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Today's News

  • COYLE'S CORNER
  • Smoking forums begin tonight

        SHEPHERDSVILLE - The public will get its first opportunity to voice its opinion on the proposed smoking ban in public places in Bullitt County.

        The first forum will be on Monday, Sept. 20, from 6-7 p.m. in the Lebanon Junction Community Center.

        The Bullitt County Health Department and the Partners in Prevention are hosting four forums to get public comments.

        The University of Kentucky did a study earlier in 2010 in places such as bars and restaurants to measure the air quality.

  • Hebron Estates studies how to regulate parking of vehicles

        HEBRON ESTATES - How much regulation is too much? And how much regulation is not enough?

        With two signed complaints, city officials with Hebron Estates tackled the problem of parking in front yards.

        Mayor Jerry Clark said the issue involves a trailer that is parked in a yard at times.

        City attorney Mark Edison said there are several ways to look at the situation.

  • Two men are sought for questioning in I-65 death

    LEBANON JUNCTION - On the evening of Thursday, Aug. 26, 2010, Marian Dickerson was walking across the southbound lanes of Interstate 65 just south of the Bullitt/Hardin County line.

    But why was the 36-year-old Brooks woman wondering around at that time of night?

    That is one of many questions investigators with the Bullitt County Sheriff's Department are trying to answer.

  • Shepherdsville Council discusses easements after residents voice concerns

        SHEPHERDSVILLE - The never-ending question on easements and who is responsible for maintenance was again a topic of discussion recently in the county seat.

        Shepherdsville mayor Sherman Tinnell said the office had gotten several calls recently.

        Many of those dealt with drainage or utility easements running behind homes.

        The Beech Grove Road area has had a rash of complaints, according to Tinnell.

  • Forget furlough...local services to be available

        SHEPHERDSVILLE - It was all just a joke.

        Well, it really wasn't but after complaints from officials across Kentucky, the transportation department computers needed to conduct certain business will remain in operation even though Friday, Sept. 3, will still be a furlough day for some state employees.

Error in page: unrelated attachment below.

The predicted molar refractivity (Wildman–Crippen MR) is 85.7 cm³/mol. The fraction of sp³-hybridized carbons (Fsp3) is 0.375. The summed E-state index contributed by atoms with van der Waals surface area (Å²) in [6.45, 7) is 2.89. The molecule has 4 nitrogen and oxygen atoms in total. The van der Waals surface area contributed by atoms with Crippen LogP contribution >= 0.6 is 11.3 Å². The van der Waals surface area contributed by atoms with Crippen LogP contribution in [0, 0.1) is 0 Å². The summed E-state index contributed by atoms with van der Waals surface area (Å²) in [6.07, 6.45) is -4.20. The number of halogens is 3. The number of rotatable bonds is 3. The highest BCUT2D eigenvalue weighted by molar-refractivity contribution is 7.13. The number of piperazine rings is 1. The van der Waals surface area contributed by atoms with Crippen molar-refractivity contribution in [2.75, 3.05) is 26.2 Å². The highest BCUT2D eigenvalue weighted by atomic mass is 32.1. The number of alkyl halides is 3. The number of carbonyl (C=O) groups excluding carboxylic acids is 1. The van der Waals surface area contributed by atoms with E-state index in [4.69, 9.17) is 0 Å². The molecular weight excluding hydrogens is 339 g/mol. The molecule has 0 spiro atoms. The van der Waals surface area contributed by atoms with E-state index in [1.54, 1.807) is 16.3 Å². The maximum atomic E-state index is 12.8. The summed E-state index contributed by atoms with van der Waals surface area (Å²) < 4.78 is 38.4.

The change in heart will mean that residents will again be able to get their driver's licenses renewed and their vehicle registration tags renewed.

  • Old problems resurfacing at closed quarry

    FOX CHASE - Law enforcement officials regularly made calls to the old quarry that sat between the subdivisions of Ruhl Acres and Fox Chase.

    There were abandoned stolen vehicles, late-night parties and other improprieties.

    This was at a quarry which was off limits to the public.

    After a fire blanketed the area with smoke in the 1980s, things had been relatively quiet at the old quarry.

    Unfortunately, the past summer has brought some flashbacks for long-time residents of the area.

  • WE principles form country, visionaries are needed

        In reflecting upon the editor’s suggestion of forming the WE Party, I thought about our past political leaders and their political party affiliations. If I could guide the founding of the party of WE I would want it to embody the spirit of a Jefferson Democrat and a Lincoln Republican; a Teddy Roosevelt Republican and an FDR Democrat; an Eisenhower Republican and a JFK Democrat.

  • VIP youth unveil their posters

    The Very Important Partner (VIP) Youth Poster Campaign recognizes youth who model a drug-free life. Nominated youths write an essay, go through an interview and vetting process and are chosen for their example of drug-free choices.

    The 2010 VIP youth unveiled their posters at a ceremony on Thursday, Aug. 12, at the Paroquet Springs Conference Centre.

  • Closed sessions only good when used for proper areas of law

        The media hates executive sessions, a nice way of saying our government leaders are hid away behind closed doors.

        Of course, the media isn’t pleased in judicial settings when judges and attorneys talk at the bench and we can’t hear them.

        But, journalists are resigned to the fact that under certain specific situations, elected officials have the right to discuss things as a group in private.